Until You're Mine
Until You're Mine
Price: £3.66

4.0 out of 5 stars Great story - but avoid if pregnant!, 12 Mar. 2015
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This review is from: Until You're Mine (Kindle Edition)
A cleverly written novel told from the points of view of stressed stepmum and mum-to-be Claudia, her new nanny Zoe and police detective Lorraine who is investigating the murder of a pregnant woman. I liked the way the stories inter-twined with some clever twists and tight-plotting. I'm not sure one of the story strands quite worked for me in terms of believability, but a good read despite that.


The Informant
The Informant
Price: £3.66

0 of 1 people found the following review helpful
4.0 out of 5 stars But what lets this novel down is the absence of a good edit. The punctuation is all over the place ..., 20 Dec. 2014
This review is from: The Informant (Kindle Edition)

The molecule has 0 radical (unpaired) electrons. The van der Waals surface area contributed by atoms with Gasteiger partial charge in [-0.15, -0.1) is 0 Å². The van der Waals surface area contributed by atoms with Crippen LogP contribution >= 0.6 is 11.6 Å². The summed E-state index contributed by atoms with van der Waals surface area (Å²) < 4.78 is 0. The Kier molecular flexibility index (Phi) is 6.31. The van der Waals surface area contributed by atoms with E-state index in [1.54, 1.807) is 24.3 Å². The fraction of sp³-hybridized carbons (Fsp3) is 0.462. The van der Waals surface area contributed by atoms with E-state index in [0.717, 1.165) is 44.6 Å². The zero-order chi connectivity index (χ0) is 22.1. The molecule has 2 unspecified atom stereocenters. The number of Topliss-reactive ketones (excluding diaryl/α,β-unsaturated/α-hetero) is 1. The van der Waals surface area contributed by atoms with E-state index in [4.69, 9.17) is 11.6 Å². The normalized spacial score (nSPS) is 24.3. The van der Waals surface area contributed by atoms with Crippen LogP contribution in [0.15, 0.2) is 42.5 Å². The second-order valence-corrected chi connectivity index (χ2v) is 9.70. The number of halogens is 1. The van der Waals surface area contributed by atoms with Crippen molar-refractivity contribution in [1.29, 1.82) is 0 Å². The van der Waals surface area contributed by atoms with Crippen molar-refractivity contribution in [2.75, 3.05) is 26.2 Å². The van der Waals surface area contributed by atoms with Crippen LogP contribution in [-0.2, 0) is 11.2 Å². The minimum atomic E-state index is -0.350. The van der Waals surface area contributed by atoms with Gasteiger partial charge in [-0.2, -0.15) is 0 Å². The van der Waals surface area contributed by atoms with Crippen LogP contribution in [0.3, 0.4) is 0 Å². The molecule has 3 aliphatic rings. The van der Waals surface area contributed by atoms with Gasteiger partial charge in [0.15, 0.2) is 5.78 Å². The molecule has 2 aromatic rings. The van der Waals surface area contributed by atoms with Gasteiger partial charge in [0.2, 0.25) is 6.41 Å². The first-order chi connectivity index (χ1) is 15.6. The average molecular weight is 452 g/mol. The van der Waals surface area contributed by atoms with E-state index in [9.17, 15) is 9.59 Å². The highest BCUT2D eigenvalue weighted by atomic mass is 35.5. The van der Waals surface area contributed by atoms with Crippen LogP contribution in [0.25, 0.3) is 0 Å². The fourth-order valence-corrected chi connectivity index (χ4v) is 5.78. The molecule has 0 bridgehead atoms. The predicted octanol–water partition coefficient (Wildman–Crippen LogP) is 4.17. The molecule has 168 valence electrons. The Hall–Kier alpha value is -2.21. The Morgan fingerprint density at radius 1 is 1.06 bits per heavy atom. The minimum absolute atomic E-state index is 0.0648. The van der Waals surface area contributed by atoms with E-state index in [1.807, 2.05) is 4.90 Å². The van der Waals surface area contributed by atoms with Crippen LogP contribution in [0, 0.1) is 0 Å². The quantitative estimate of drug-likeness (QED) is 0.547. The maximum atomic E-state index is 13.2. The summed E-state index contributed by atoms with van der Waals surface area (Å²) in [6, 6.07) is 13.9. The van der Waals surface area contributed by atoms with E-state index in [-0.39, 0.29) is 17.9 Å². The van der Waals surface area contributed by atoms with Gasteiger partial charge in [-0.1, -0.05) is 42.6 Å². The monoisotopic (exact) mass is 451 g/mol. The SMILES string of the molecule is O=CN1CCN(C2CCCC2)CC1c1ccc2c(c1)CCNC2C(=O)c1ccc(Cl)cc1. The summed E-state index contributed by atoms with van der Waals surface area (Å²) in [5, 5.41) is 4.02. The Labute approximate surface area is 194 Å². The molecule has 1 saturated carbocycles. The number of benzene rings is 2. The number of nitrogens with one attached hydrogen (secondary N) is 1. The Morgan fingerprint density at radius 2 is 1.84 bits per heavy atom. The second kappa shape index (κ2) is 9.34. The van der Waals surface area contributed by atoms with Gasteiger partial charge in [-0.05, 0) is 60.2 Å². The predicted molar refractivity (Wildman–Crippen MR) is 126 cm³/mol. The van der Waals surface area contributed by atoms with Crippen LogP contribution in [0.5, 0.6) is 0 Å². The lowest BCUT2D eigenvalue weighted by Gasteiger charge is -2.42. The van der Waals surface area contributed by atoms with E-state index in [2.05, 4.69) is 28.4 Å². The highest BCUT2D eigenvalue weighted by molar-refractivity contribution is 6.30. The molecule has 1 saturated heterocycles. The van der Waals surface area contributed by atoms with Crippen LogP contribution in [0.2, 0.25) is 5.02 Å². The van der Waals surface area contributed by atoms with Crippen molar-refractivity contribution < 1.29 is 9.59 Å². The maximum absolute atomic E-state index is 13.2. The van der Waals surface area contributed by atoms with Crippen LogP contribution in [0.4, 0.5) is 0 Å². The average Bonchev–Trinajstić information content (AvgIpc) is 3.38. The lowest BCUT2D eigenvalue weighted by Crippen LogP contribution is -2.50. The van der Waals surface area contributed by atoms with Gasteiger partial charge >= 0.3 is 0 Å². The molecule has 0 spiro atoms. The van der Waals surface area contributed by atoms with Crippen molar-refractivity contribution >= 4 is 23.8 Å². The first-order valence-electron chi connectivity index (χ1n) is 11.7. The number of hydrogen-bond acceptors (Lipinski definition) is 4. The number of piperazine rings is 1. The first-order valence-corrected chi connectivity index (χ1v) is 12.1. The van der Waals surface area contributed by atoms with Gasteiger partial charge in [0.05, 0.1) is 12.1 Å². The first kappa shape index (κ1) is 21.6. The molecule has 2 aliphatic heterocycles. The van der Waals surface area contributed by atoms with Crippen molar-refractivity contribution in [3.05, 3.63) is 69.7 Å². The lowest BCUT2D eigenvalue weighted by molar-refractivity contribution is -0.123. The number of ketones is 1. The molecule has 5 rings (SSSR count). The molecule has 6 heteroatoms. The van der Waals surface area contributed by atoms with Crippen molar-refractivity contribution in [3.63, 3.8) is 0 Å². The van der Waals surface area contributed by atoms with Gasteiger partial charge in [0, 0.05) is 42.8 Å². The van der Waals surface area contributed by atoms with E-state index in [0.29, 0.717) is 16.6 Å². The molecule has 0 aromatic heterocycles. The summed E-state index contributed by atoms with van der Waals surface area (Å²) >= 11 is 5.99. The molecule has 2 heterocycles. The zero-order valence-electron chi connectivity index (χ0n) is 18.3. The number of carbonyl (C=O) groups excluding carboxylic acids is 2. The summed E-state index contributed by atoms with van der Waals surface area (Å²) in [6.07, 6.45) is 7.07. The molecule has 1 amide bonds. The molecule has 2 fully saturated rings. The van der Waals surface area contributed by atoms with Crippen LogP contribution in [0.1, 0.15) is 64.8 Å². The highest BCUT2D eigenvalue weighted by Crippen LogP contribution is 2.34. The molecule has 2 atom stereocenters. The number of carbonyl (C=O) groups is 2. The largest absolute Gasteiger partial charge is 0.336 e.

This is a hard one to review. 5/5 for characterisation with vivid characters that walk straight off the page. I could really see Kaz and Joey and the dialogue fizzes. But what lets this novel down is the absence of a good edit. The punctuation is all over the place - errors of the "Let's eat Grandma" variety surprised me in a book from a big 6 publisher. And all the head-hopping in the same paragraph - even the same sentence! - left me dizzy and unable to really empathise with anybody. And I read that the author is a television script writer. It shows. But novels aren't scripts - they don't work in the same way and superb dialogue doesn't always make up for prose that falls over in places. And that's a shame because this *is* a good novel and a decent edit would have found and fixed a lot of this stuff.

But I did like this. The idea works for me. I like crime novels and I thought Joey 's psychopathic tendencies were spot-on, as was Kaz's determination not to get sucked back into her old life. I just found it a frustrating read when I kept bouncing out of the story because I was tripping over the words.